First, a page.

Tourism boycotts, human rights and politics
Responsible travellers can sometimes face an ethical dilemma when considering whether or not to visit a certain destination, particularly those with poor human rights records. At Responsible Travel, we promote holidays, not countries - one reason for this being that it is possible to travel very responsibly in destinations with poor ethical records. Conversely, it is also possible to travel in an extremely damaging way in countries with even the greatest commitments to human rights and the environment.
The other reason is that, when under scrutiny, it would be hard to find a single destination which has a clean record when it comes to the environment, animal welfare and human rights. If we were to boycott every nation which treats animals cruelly, we would be left with just a handful of holidays which we would be comfortable visiting. Likewise with the treatment of its citizens: with human trafficking, anti-homosexuality acts, sweatshop labour, illegal wars, capital punishment, government corruption and political imprisonment rife across the planet, where can we promote as a truly ethical holiday destination?
The issues with tourism boycotts
Every month, we are approached by individuals and organisations and asked to boycott entire countries. Botswana has evicted the native San Bushmen
from their Kalahari home, the Andaman Islands have been accused of ghastly human safaris, Namibia carries out an annual seal cull
, Japan slaughters dolphins and whales in their thousands, Thailand treats its elephants appallingly
, China boils dogs alive, Uganda criminalises same-sex relationships.
San Bushman (Photo by Mario Micklisch
) and elephant in Thailand
But a country is far more complex than just one issue. Britain would not like to be viewed as a nation of foxhunters and badger cullers, and America is far more than just racist cops. Many Spaniards oppose bullfighting, and plenty of Norwegians have never eaten whale meat. We do, however, believe that travellers need to be informed of these issues before travelling to a destination - which is why we cover social, environmental and wildlife issues in our travel guides, including tips on how to be a responsible traveller, to avoid contributing to the negative impacts, and support those who need it most.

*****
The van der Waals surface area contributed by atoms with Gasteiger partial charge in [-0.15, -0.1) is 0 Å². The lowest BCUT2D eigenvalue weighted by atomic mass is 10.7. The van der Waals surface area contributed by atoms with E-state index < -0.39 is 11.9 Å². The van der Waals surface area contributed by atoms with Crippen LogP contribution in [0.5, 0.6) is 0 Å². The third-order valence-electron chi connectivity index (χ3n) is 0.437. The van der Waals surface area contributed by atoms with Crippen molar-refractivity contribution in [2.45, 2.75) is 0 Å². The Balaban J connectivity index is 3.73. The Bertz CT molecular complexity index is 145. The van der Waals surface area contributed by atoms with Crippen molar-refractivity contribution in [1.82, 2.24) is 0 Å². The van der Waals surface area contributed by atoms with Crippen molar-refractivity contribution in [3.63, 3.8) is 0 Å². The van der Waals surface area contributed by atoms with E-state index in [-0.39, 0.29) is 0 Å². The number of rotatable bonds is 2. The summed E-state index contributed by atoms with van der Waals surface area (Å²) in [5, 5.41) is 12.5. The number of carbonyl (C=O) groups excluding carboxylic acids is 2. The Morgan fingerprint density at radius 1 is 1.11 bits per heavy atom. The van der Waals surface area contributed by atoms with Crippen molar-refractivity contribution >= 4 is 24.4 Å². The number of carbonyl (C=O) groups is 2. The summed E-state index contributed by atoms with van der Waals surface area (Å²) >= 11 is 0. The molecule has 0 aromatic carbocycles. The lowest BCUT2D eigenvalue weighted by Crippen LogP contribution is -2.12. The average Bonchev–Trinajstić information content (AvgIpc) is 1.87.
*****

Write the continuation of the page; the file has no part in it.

How can tourism help?
We genuinely believe that in most cases, if you choose a tour operator with a strong responsible tourism policy, it is possible for your holiday to benefit local communities. If you take steps to ensure your money reaches local hands rather than governments then your trip will ultimately be doing more good than harm. Using local craftspeople, hoteliers, guides, farmers and traders, for example, will bring benefits to the people that need it most.
In some cases, tourism can even tackle some of these issues head on. Romania, for example, used caged and dancing bears as cruel tourist attractions. Today, bear watching holidays support keeping these animals in the wild - with income supporting the conservation of their habitat and rangers to protect them. And one of our most popular volunteering trips is in a bear sanctuary
- preparing food and cleaning the enclosures of rescued bears.
In Uganda, the indigenous Batwa people